Category Archives: Safe Streets

Miami Cyclists Honor the Lost

A tip of the helmet to Maria Luisa Hoover and John Voss, of the Everglades Bicycle Club, for organizing Miami’s edition of last night’s Ride of Silence, honoring cyclists killed or injured by cars. Miami’s organizing task was an extra challenge this year because the usual Rickenbacker Causeway route wasn’t available. Here’s one participant’s record of the cyclists. Note the wide variety of participants. This is not just your racing crowd — which makes the point that cycling is an activity for just about anyone.

Florida House OKs Anti-Texting Bill

The Florida House passed an anti-texting bill today after embracing an amendment yesterday that limits how police could use the legislation. Because of the amendment, by Rep. Jose Oliva of Hialeah, the bill must go back to the Senate in the last-week logjam of the 2013 lawmaking session. Rochelle Koff, who has been following the bill for The Miami Herald, wrote earlier that Gov. Rick Scott hasn’t signaled whether he’ll sign the bill into law.

Drivers texting at the wheel are increasingly the subject of complaints by bicyclists and runners, as well as other motorists. And there’s been growing awareness in recent years that driver attention to the road is distracted not only while they’re texting but also when they’re on a cellphone call. The outgoing U.S. secretary of Transportation, Ray LaHood, campaigned avidly for awareness about distracted driving.

SB 52 provides a relatively small penalty, and because it classifies texting as a secondary offense a driver won’t be charged with it unless a cop has stopped him or her for some larger offense.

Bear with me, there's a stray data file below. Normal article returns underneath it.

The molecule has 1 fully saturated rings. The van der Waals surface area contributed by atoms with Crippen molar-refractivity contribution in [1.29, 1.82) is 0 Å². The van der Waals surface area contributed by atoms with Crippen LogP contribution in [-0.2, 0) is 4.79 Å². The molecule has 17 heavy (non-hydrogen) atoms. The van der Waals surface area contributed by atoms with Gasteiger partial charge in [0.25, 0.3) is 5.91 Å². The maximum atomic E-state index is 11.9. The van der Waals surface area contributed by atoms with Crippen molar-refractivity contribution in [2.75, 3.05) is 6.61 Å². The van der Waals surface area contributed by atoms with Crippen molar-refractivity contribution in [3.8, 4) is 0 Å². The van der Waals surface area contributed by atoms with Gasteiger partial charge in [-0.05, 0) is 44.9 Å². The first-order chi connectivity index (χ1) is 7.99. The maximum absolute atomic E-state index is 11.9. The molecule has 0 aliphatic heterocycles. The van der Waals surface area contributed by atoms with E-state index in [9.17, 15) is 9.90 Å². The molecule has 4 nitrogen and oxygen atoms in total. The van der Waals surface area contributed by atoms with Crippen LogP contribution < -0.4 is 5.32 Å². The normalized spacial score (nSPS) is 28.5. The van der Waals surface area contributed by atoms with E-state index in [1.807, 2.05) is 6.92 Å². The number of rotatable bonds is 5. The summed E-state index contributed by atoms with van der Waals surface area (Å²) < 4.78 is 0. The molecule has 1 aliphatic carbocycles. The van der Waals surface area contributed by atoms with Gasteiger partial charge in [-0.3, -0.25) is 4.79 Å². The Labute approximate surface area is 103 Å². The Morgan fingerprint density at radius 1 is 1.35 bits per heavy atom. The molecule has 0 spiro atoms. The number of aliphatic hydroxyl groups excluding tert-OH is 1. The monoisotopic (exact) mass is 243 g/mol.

With the Oliva amendment the possible law is narrowed further: It states that the authorities may not subpoena a driver’s cellphone record unless the driver was involved in a crash causing death or personal injury. You can imagine this roadside scenario: trooper stops a car for speeding on Bird Road, adds on a charge of texting at the wheel, and the driver denies he was texting. Driver hires a ticket lawyer, goes to court, and because the state can’t show the cellphone record the judge faces a he said-she said dilemma.

Southeast Regional Bike Safety Summit Signals Shift Within FDOT

The April 11, 2013 Southeast Regional Bike Safety Summit touted a conversation with Department of Transportation Secretary Ray LaHood. He spoke briefly, took no questions and was whisked away to catch a plane. I nearly accosted him as he sped towards a back exit, hoping to place in his hands materials calling for reform. I’d promised Miami advocates that Mr. LaHood would see these documents! But before I’d left my seat I realized I might be that guy yelling ‘Don’t tase me bro’ at oversized security escorts. The rest of the program included talks on national bike safety, a panel discussion on bicycling in Tampa, talks on the built environment, engineering & design and, law enforcement & education.
Within minutes of LaHood’s departure I realized the Summit was almost exclusively focused on bicycling & pedestrianism in Tampa then Florida, nothing addressed the Southeastern US or public transit. The remaining federal administrator eked good wishes when pressed on Federal funding or safety issues. While it is true that non-motorized safety standards will now be a must for State DOTs, there remains the possibility that State governors like Rick Scott could reject funding tied to these safety standards. The remaining talks on land use, engineering, design and law enforcement focused on local examples. Elements within the enforcement community are beginning to work with the bicycling/pedestrian communities but police agree that enforcement must be more serious and should begin by coming to the table. Only one or two officers made it to the conference room though it was full of advocates eager to hear them speak. One innovation is to encourage police toward better bike/ped enforcement in areas where there is also high crime.